A Hostage in War: Vasyl Budik is Both Captive and Press Spokesman of Rebel Leader Bezler

Vasyl Budik has spent eighty-six days as the hostage of Russian Lieutenant Colonel Igor Bezler, a rebel commander in southeast Ukraine. But not just any hostage. Budik has at times been Bezler’s intermediary with Ukrainian authorities and his spokesman to local media. He has the freedom to make a Skype call to a reporter – but no guarantee that he will get out of his predicament alive.

Budik is a citizen of Georgia, fifty-two years old. He and his Ukrainian wife have two children. Budik owns an internet business in the city of Horlivka, which since April has been controlled by Bezler’s militia.

Held with other captives in a government office building, Budik has been sleeping in a proper bed, allowed access to television and the internet. He has given interviews to the Ukrainian press and television programs via Skype. Heck, he even called me via Skype a couple of times once we established contact.

Hostage and Intermediary

Bezler’s militiamen seized Budik May 2 as he was at a shop in the city, buying bread. Bezler has been holding Budik, plus a Ukrainian Security Service (SBU) colonel and an army captain, among seventeen “show hostages,” according to Kateryna Serhatskova, a journalist who has written extensively about the war in Horlivka. Bezler, one of the Russian-backed insurgency’s main leaders, hoped to trade his captives for a Russian woman named Olga Kulygina, whom Ukrainian authorities arrested as she entered Ukraine with more than $20,000 in cash that they concluded was Russian state funding for the war in Ukraine.

Budik has become not only Bezler’s captive, but his intermediary and even at times his spokesman. He described how, in recent days, the Ukrainian Defense Ministry called him to pass on a request to Bezler for a cease-fire to let both sides to collect the bodies of those killed and rescue the wounded. “Bezler is an officer,” said Budik. “He told me ‘I don’t fight with the dead,’ and we arranged for a three-day cease-fire.”

In conversations over the past week, Budik described Bezler as “a man of his word.” He says this with a certain tone of respect.

Still, Budik has had reason to fear his captor. In early June, Bezler subjected Budik and another prisoner, a Ukrainian officer, to a mock execution that he videotaped and posted to the internet. In the video, Bezler addresses the camera, accusing the Ukrainian authorities of not keeping their word regarding a prisoner exchange. He threatens to shoot two prisoners every few hours unless the Ukrainian authorities release Kulygina. He then orders his gunmen to open fire, and the condemned men fall to the floor.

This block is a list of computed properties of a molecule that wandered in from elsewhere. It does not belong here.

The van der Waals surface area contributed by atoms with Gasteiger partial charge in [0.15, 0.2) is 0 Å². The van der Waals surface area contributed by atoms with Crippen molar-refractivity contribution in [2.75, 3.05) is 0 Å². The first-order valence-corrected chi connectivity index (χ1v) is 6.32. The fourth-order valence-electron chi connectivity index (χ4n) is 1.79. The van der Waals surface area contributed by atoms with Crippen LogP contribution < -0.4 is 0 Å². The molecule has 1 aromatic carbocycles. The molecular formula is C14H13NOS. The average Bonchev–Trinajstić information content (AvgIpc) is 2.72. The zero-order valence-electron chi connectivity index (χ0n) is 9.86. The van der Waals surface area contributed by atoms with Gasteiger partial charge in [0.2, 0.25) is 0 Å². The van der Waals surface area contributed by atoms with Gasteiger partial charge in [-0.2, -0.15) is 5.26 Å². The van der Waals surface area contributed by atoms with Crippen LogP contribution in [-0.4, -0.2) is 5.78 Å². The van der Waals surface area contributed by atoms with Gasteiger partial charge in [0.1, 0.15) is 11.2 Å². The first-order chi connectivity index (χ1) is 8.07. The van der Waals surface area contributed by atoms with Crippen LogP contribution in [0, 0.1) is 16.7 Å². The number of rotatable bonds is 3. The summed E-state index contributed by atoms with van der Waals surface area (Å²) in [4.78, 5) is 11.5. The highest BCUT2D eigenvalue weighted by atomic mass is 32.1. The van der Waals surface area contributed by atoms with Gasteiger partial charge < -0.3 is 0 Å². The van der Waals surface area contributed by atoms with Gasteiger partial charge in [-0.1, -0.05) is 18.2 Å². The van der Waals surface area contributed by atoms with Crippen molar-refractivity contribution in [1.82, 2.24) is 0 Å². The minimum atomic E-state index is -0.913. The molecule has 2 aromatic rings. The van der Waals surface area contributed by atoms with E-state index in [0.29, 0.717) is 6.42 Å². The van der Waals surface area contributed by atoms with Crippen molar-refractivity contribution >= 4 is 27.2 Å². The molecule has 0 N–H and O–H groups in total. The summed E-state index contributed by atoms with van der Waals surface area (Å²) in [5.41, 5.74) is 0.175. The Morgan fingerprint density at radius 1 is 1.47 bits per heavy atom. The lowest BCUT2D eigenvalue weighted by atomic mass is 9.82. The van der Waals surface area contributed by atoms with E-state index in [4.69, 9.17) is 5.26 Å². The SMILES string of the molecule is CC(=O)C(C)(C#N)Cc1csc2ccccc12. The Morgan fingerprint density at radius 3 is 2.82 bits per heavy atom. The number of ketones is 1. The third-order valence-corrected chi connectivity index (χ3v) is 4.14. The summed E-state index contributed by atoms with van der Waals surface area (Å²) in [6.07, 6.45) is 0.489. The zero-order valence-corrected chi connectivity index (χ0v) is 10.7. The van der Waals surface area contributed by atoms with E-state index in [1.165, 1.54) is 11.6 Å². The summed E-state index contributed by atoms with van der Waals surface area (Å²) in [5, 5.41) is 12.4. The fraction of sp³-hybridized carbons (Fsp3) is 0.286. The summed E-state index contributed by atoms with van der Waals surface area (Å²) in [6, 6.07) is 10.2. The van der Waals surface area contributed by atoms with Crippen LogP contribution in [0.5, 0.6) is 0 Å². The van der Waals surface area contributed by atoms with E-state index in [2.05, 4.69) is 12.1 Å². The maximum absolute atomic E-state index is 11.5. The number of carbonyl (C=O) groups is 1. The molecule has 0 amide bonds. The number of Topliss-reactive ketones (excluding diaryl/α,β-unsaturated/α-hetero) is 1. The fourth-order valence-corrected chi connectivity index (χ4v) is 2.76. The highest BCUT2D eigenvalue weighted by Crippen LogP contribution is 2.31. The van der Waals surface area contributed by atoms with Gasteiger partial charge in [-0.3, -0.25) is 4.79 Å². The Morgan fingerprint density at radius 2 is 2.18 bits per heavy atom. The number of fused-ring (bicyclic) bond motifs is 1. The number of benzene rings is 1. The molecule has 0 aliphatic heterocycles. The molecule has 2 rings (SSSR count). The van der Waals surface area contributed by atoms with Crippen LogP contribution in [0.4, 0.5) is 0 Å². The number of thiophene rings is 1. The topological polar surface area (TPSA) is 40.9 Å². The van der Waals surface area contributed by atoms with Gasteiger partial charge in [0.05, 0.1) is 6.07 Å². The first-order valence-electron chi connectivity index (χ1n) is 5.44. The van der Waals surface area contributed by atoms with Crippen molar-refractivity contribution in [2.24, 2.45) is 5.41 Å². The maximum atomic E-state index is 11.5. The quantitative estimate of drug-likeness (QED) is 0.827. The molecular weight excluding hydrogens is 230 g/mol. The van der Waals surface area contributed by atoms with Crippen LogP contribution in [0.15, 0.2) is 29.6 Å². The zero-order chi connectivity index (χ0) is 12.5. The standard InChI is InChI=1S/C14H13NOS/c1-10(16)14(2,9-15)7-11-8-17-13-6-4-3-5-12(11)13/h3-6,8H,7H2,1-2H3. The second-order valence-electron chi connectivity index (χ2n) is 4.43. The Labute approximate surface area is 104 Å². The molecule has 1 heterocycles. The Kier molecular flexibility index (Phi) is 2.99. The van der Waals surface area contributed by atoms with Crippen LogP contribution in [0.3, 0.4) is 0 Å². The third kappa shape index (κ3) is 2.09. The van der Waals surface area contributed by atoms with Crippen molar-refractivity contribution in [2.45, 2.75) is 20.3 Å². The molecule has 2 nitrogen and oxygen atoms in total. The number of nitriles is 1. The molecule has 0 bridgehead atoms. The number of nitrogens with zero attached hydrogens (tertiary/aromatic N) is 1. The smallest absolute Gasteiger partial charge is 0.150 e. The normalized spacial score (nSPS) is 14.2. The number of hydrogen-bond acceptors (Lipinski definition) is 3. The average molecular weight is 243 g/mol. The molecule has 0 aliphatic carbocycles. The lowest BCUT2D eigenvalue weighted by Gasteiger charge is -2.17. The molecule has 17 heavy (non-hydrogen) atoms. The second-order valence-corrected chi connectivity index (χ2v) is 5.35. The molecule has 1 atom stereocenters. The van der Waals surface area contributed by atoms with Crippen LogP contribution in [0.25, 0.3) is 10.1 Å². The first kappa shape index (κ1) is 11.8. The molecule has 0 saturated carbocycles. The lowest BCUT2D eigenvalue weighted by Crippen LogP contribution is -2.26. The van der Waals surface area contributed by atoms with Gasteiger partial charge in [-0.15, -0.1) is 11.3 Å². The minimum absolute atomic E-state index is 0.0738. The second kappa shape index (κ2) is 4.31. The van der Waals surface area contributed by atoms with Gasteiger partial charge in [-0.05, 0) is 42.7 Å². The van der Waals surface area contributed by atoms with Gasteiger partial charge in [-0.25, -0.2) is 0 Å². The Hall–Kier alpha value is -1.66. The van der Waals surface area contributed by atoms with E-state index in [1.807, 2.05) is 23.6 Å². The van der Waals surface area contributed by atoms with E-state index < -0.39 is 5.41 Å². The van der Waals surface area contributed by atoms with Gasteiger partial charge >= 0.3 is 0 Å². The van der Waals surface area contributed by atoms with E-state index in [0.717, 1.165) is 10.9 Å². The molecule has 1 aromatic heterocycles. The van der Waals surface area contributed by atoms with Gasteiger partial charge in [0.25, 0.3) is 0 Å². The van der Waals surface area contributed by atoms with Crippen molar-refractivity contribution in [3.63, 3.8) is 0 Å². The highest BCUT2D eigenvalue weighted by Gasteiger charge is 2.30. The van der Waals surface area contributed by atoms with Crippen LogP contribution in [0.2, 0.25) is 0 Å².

‘Executed’ on Camera

During the incident, “We stood for 40 minutes with our hands tied behind our backs facing the wall expecting to be shot at any moment” said Budik. He and his companion did not cry or panic, and Budik says this calm seems to have instilled in Bezler some respect toward them. But video cameras had already been invited and an execution of some sort had to follow, he said. Budik and his companion were told that the first volley fired would be with blank rounds, followed by a second volley, with live ammunition, forty seconds later. Budik and the Ukrainian officer were told, “If you fall to the ground within those 40 seconds, your lives will be spared.” They played their roles as instructed, bruising themselves in feigning their own deaths by collapsing with their arms tied behind them.

Budik acknowledges the inconsistency of his captivity and his praise, almost as a press secretary, for what he describes as Bezler’s honor. “Yes, it does seem like that at first glance, but I am a detained person and sometimes I am helping both sides to behave” he said in an interview.

Yesterday, Budik called to say that Bezler had fled Horlivka, leaving the hostages under the control of a junior officer. Before leaving, he had planned a prisoner exchange for today. Given the fighting in the city, it is unclear whether it will take place. Unfortunately for Budik, if it does, he will not be one of the hostages slated to be freed.

Irena Chalupa covers Ukraine and Eastern Europe for the Atlantic Council.

Image: Photo of Vasyl Budik via Facebook